It it important to note here that there is a difference between a "forge" and a "furnace." Forges were simpler operations and made "pig iron," bars so called because after being poured, they were linked together in a row and looked like piglets suckling on a sow.

Forges could be run by two or three people, whereas furnaces required a much bigger-better trained work force that had to be housed and fed.

Furnaces, were in fact, much more complex, sophisticated and expensive operations.

While forges where fairly simple affairs, furnace technology was always changing, Graham said, noting that "the iron industry changed tremendously from 1720 to 1780."

They used resources much more voraciously than a forge.

For example, when it was running at "full blast," Warwick Furnace used an acre of trees a day for fuel, Graham said.

Furnaces, which used a cold blast of air made "cast iron," which is what stove plates were made from.

Cast iron could be made into more intricate shapes and, most significantly to the stove plate industry, allowed for decoration of the plates.

It is made by taking the liquid iron made in a blast furnace and pouring it into a sand mold. The stove plates were an easy to make because they could be done in batches and then screwed together with a long bolt on each corner.

Photos by Evan Brandt

A sand mold like this, on display at Pottsgrove Manor, 
could be used to make a trivet like the one shown below.
By 1740, much of the output from the furnaces were stove plates. They were easy to make and popular because they were not terribly expensive and had come over the Atlantic with the German immigrants, who preferred them over the English fireplaces which, while romantic, sent most of their heat up the chimney.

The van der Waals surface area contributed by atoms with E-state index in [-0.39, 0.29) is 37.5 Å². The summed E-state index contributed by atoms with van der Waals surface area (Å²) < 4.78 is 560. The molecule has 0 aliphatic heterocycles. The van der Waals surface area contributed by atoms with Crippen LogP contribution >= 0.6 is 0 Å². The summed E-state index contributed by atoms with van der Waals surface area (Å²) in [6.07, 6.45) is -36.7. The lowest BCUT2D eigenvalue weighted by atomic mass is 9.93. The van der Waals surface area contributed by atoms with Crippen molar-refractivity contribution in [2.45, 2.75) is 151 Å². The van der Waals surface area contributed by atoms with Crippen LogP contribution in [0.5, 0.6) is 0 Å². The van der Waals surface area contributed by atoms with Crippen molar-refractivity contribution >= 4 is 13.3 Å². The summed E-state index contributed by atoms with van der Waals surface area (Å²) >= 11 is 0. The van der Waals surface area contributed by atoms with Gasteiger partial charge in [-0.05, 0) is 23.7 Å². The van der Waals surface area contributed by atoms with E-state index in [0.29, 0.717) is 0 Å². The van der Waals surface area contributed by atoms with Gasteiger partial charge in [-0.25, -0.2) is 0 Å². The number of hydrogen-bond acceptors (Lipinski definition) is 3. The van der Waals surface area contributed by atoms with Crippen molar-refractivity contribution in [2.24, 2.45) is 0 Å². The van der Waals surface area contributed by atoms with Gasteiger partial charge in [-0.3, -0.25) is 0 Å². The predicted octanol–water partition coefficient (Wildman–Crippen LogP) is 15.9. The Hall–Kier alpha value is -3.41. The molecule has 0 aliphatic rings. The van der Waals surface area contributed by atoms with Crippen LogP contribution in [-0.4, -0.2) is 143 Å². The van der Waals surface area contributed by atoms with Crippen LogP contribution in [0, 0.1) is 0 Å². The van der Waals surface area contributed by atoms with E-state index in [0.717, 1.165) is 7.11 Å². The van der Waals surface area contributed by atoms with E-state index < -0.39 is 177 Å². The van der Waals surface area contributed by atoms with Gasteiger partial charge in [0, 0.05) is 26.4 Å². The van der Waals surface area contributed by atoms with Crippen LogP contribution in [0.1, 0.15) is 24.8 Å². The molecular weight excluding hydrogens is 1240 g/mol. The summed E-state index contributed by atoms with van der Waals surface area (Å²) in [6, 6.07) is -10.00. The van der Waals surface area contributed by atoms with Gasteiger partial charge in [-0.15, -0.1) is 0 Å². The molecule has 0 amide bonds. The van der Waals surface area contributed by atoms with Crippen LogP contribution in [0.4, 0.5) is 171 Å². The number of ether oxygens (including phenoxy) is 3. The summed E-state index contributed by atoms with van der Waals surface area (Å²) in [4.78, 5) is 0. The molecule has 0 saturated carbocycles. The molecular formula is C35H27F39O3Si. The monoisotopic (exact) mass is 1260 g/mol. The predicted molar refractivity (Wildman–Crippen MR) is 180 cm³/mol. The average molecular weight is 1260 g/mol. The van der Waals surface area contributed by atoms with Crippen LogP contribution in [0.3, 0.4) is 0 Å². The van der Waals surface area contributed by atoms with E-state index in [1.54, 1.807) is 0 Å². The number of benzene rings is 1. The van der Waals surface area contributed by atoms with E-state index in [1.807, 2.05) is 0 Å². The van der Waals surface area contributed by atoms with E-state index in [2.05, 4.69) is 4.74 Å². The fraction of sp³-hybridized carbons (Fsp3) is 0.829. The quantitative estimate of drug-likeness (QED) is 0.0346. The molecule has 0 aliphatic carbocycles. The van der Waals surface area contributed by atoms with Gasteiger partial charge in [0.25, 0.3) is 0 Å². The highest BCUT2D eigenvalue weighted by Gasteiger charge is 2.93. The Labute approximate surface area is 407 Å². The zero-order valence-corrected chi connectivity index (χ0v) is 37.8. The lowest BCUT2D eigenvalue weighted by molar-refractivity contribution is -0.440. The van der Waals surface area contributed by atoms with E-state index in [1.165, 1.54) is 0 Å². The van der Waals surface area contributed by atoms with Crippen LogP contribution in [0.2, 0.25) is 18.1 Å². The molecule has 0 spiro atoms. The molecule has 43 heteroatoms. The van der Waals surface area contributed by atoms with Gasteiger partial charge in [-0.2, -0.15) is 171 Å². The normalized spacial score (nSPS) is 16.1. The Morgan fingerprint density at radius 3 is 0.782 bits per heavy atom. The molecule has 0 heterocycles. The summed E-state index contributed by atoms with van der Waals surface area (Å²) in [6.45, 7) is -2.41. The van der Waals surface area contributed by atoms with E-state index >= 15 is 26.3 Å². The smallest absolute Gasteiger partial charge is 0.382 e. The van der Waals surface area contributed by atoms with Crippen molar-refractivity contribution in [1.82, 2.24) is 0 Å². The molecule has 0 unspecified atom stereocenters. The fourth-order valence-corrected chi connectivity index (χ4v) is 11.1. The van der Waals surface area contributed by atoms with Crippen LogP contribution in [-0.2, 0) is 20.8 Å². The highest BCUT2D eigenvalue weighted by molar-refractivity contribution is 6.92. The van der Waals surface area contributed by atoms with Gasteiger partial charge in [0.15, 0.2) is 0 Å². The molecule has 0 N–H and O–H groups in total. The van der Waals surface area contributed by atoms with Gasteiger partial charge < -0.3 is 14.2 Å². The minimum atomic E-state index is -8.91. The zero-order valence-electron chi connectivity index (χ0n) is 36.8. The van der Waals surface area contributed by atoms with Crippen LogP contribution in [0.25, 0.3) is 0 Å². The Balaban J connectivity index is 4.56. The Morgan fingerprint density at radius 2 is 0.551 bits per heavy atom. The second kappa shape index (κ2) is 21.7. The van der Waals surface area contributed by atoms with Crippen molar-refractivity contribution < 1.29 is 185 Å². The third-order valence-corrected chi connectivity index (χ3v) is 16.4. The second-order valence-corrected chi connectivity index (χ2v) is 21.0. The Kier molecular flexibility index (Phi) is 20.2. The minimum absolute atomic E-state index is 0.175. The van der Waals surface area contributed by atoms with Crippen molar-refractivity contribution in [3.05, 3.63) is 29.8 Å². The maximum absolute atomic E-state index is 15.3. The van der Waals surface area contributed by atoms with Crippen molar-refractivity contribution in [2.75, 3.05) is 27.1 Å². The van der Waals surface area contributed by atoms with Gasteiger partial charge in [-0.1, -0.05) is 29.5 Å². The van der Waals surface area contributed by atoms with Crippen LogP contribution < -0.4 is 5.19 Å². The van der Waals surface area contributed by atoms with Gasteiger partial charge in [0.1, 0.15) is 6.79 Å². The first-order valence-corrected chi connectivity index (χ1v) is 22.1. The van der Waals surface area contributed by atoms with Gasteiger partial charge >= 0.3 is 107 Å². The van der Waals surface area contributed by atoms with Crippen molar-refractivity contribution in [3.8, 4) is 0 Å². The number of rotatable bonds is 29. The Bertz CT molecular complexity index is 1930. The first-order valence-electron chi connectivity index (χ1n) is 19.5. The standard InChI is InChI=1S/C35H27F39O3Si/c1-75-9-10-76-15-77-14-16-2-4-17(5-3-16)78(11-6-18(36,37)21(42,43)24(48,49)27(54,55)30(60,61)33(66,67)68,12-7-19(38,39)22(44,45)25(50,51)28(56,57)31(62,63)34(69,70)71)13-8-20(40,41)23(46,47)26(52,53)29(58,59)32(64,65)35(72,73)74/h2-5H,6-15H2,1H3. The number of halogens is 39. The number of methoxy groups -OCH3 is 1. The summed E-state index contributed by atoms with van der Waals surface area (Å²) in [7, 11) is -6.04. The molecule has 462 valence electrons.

Stoves, by contrast used less fuel and produced more heat for the fuel they did use.

In addition to Colebrookdale, the region had numerous furnaces; Warwick, owned by the Nutt family (remembered in a Phoenixville road of the same name), Hopewell, which still stands and was controlled by the Bird family, and Mount Pleasant, run by a man named Thomas Marbury.

Hopewell Furnace National Historic Site in Union and Johanna Furnace, outside Morgantown, are a good representation of how a colonial furnace worked.

Other iron-producing colonies like Virginia and Maryland still shipped most of their iron to England for processing, but Pennsylvania began holding on to it and making their own products which were much less refined than the British iron, but also much less expensive.

A five-plate stove, which was set into the wall opposite a fireplace, cost "one pound," in 1770, whereas a "six-plate stove," which was free-standing and could be set into the middle of a room, cost "five pounds."

A "Franklin stove," which had an open hearth so you could "see the flames," (which he insisted all Englishmen preferred), was "10 pounds."

Many German-style stoves, like this one, had Bible verses,
which is translated below in the Pottsgrove Manor exhibit.
The English model for a home had a fireplace at each end of the house, whereas a German model had a stove in the middle and the house was built up around it, Graham said.

Those stoves were simply plates bolted together, the top and bottom plates were smooth and the sides decorate, most often with a quote, motif or theme from the Bible.

After a time, the American plates became less decorated as the furnaces geared up for mass production, skipping the expense of having an artist design pretty pictures for the plates.

Nonetheless, most of the plates often also included the name of the caster and the place and year it was cast, which is why, Graham said, they are a convenient study for historians. All the information is right there.

The earliest stove plate known to have been made in America came from Bucks County and was cast in 1728.